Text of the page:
Celebrating World Water Day with Eight Tips for Water Conservation

Today, March 22, marks World Water Day and in many developed and developing countries, having a sustainable supply of clean water is still an issue. Currently, 2.1 billion people live without safe drinking water at home; affecting their health, education and livelihoods. Even in the United States, regional droughts have worsened as population growth has strained existing water supplies.

In 1993, the United Nations General Assembly announced the inaugural World Water Day and this year, the main goal is to raise awareness of the link between water use and energy, along with delivering the key messages that water supply (a finite resource) is decreasing while demand (from a growing population) is rising, and that saving water means saving energy.

At Skanska, we are committed to proactive environment management. Today, we are sharing personal conservation practices because small actions can mean a big difference when it comes to saving water. Why not challenge our colleagues and peers to save water on World Water Day and create new habits for the long-term?

Water saving ideas include:

1. Run your washing machine or dishwasher only when it is completely full.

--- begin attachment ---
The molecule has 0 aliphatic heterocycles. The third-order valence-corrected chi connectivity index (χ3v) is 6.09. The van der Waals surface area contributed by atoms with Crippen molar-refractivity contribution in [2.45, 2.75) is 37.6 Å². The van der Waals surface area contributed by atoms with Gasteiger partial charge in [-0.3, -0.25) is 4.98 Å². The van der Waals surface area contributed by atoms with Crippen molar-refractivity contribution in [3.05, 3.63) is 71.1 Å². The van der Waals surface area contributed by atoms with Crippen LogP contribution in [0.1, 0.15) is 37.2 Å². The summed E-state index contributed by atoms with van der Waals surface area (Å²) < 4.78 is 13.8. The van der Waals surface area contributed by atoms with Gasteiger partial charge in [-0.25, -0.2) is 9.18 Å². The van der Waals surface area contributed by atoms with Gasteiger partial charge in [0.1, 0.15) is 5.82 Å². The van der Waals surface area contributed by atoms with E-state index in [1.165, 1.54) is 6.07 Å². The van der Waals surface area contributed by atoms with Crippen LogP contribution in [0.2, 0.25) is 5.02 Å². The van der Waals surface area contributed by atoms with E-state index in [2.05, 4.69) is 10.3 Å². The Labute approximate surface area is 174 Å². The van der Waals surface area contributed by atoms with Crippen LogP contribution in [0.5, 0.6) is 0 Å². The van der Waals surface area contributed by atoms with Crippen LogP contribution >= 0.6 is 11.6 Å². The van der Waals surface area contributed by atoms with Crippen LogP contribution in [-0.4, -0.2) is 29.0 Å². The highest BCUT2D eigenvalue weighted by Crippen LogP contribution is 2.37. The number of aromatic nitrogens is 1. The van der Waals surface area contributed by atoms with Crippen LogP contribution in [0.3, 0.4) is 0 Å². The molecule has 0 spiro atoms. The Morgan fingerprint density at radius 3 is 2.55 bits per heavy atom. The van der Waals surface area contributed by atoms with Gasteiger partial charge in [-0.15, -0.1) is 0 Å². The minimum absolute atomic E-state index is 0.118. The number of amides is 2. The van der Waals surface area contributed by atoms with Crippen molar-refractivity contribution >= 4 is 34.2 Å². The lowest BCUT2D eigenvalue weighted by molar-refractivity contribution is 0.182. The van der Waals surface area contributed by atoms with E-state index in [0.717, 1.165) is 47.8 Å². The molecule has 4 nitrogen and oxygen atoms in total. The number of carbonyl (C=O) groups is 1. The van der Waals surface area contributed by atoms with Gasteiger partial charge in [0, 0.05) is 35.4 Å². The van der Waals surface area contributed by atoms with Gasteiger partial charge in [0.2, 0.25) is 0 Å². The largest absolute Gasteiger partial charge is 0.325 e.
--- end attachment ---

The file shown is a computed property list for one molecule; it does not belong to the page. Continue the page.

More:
2. Install aerators on faucets and low flow shower heads, which can cut water use at those sources in half.

3. Insulate hot water pipes to reduce waiting time.

4. Repair leaks in your toilet, including a leaky tank seal, right away as that can result in hundreds of wasted gallons of water in just a couple days.

5. Replace old toilets with modern low-flow models can cut this usage (and your bill) by up to two-thirds.  However, if you can’t replace your toilet anytime soon, you can still reduce the amount of H2O your toilet uses with this handy trick: put a brick in your tank. No kidding, by putting a brick in your toilet tank, you will reduce the amount of water needed to fill the tank, but it won’t affect flush power. Only do this for old toilets.

6. Set up a rain barrel at the end of your downspout to collect roof runoff.  You can put this on your plants or lawn. Imagine the savings if every building captured rainwater for re-use, rather than letting it run off into wastewater systems.

7. Stop buying bottled water! It takes 3 liters of water to make every 1-liter bottle of water, before the H2O is even put it in.

8. Water the lawn very early in the morning or the evening to minimize evaporation.

Myrrh Caplan

Myrrh Caplan

Skanska USA Director of Green Project Solutions

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